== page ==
Cool Bash Tricks

Create ~/.inputrc and fill it with this:

“\e[A”: history-search-backward
“\e[B”: history-search-forward

This allows you to search through your history using the up and down arrows … i.e. type “cd” and press the up arrow and you’ll search through everything in your history that starts with “cd”.

It’s a little bit like ctrl-r (mentioned in many of the comments below), but anchored to the start of the line, and the arrow keys allow you to scroll back and forth between matches.

I use it when I’m looking to (for instance) call up the last ping I did (hit p, up arrow, return), whereas I use ctrl-r more like search, when I’m trying to find a command based on an argument or option that I used.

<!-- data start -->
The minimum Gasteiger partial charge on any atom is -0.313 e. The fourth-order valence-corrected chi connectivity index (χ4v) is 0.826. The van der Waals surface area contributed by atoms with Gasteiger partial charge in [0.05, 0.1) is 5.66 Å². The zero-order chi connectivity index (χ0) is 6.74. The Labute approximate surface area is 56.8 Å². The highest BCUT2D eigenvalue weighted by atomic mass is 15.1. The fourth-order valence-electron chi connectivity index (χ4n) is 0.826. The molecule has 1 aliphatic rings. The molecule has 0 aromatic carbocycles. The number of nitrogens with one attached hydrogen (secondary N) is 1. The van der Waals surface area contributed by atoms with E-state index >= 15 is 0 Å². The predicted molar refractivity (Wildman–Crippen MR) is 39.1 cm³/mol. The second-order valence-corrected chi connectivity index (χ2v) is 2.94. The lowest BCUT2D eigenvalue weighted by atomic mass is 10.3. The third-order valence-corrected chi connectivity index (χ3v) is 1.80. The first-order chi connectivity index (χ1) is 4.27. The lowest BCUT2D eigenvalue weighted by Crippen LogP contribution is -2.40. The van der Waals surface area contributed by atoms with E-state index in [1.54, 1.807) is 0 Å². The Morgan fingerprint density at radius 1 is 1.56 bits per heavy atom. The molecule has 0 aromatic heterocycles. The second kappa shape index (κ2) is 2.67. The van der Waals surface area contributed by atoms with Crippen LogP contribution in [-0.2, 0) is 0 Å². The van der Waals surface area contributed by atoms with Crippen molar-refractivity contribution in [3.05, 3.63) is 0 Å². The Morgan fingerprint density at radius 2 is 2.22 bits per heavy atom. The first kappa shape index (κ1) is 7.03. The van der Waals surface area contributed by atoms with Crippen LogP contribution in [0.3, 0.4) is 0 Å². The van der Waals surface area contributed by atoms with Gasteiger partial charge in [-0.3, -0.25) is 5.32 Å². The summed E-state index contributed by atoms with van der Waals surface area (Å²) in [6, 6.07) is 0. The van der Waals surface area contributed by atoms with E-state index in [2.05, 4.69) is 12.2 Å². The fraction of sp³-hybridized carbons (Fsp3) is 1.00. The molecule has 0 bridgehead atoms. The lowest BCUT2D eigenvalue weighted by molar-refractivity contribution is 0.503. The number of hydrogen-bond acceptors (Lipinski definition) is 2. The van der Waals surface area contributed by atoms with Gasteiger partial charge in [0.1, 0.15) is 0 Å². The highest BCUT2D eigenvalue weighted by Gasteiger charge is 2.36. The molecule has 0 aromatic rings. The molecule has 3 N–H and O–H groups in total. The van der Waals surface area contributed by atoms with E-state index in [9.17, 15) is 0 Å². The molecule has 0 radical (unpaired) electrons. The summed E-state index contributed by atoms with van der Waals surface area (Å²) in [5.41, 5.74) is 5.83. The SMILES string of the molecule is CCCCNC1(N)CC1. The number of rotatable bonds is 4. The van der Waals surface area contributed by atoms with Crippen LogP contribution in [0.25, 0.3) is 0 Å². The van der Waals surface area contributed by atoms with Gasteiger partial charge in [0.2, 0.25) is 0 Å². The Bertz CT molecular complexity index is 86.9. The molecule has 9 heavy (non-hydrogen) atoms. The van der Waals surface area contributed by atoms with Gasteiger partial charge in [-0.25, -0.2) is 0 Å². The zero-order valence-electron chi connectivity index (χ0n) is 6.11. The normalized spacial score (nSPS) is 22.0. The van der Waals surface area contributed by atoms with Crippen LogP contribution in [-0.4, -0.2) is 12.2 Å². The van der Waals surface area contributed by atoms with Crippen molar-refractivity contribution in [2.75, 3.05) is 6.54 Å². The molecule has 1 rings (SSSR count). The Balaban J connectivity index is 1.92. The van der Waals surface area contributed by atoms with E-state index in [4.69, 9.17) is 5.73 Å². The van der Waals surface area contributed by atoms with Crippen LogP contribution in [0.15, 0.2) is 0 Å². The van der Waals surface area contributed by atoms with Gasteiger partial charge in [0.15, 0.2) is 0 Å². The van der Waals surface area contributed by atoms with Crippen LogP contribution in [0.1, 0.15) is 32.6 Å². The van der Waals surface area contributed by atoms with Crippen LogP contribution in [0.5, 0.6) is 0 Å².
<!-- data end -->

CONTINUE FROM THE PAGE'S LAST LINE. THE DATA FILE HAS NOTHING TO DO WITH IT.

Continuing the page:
Both useful.

Other options that I find useful to add:

set show-all-if-ambiguous on

This alters the default behavior of the completion functions. If set to ‘on’, words which have more than one possible completion cause the matches to be listed immediately instead of ringing the bell. The default value is ‘off’.

set completion-ignore-case on

If set to ‘on’, Readline performs filename matching and completion in a case-insensitive fashion. The default value is ‘off’.

(as miah points out below, this is all actually Readline functionality. The title should be “Readline is the single most useful thing in everything” 😉

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